After multiple unsuccessful motions seeking to dismiss Plaintiffs claims that it was selling rubies and other fine jewelry as “real” or “natural” when they were clearly not, Macy’s finally filed its answer to the Plaintiff’s complaint in the fake jewelry case heard before the Hon. John Munter of the San Francisco Superior Court (San Francisco Superior Court No. 10 495868). In its response, Macy’s denied all fault, as expected, in response to claims it was selling composite rubies that were heavily treated using lead glass as “natural”. Macy’s also alleged Forty-One affirmative defenses attacking Plaintiffs. Here, Macy’s has the burden of proving its claims. While many of the affirmative defenses are based on legal issues, a few of Macy’s affirmative defenses bear closer examination, especially in light of the facts shown in a recent Good Morning America video.
If you took a moment to look at the video and saw what actually happened, compare that with what Macy’s is claiming as it seeks to avoid liability.
In their 8th Affirmative defense, Macy’s alleges that prior to the commencement of the suit, Macy’s “duly performed, satisfied, and discharged all duties and obligations they may have owed to Plaintiffs…’’.
In its 15th Affirmative defense, Macy’s blames the Plaintiffs for any damages Plaintiffs claim from buying fake jewelry stating, “if Plaintiffs have suffered or will suffer any damages, those damages are the result of their own conduct and not the result of any conduct by the defendants”. Is Macy’s claiming consumers’ injected lead into the fake stones to make them look real?
In its 18th Affirmative defense, Macy’s amazingly claims that prior to any purchase Macy’s informed the consumer, “that all material facts known by these defendants were fully disclosed in good faith to Plaintiff.” Does this mean Macy’s really disclosed its rubies were not real and Plaintiffs paid real ruby prices anyway?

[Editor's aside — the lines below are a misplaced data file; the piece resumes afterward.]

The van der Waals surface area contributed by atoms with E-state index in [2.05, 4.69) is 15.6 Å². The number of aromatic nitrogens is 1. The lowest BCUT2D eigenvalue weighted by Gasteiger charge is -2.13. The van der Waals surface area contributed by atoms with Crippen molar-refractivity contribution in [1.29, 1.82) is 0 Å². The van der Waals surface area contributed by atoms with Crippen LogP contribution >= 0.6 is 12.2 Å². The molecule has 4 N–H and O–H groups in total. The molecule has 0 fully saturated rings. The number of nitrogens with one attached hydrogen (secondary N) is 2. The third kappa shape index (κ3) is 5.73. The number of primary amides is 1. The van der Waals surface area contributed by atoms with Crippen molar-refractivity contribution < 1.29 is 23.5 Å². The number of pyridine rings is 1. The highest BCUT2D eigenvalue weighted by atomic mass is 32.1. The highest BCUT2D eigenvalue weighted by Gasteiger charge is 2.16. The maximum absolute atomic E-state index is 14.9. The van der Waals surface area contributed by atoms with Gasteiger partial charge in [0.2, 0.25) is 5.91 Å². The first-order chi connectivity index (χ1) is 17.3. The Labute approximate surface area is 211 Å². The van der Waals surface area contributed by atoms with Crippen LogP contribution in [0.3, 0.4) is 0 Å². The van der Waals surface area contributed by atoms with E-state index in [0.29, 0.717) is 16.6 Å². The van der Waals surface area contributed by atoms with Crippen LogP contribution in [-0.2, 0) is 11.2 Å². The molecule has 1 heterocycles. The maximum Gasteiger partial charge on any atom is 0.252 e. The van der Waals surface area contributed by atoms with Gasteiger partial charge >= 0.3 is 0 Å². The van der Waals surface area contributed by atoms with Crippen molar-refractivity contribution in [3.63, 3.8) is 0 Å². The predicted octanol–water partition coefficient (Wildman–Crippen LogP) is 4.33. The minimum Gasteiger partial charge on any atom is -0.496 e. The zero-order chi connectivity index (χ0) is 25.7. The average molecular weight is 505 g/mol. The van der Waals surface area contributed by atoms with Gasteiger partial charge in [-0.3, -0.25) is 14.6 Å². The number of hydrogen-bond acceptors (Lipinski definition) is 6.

Remember that real rubies are from the mineral corundum and are magnificent in color, hard, durable, brilliant in color, and command high prices. You can take a poor quality stone and enhance it by adding lead glass or treating it with heat to enhance its color and presentation and the consumer will not notice anything with the naked eye.
As the Good Morning America piece points out, “To the naked eye, there’s no difference, but examined under a microscope, gas bubbles that form as the glass cools can be seen in the composite rubies. Experts say composite rubies are fragile, and that they’re only worth a fraction of the value of natural rubies.”
We are representing a group of people who bought what they were told were the real things, natural rubies, etc., paid real prices, only to later learn their jewelry was not real and worth only a fraction of their purchase price. If you purchased fine jewelry, rubies, diamonds, sapphires or other gemstones from Macy’s anywhere in the US since 2006, you may have a claim. Contact The Brandi Law Firm Consumer Fraud Attorneys to find out more about these issues, whether you are in New York, Los Angeles, Honolulu, Seattle, Miami, or parts between. Please contact The Brandi Law Firm at 800-481-1615 or email us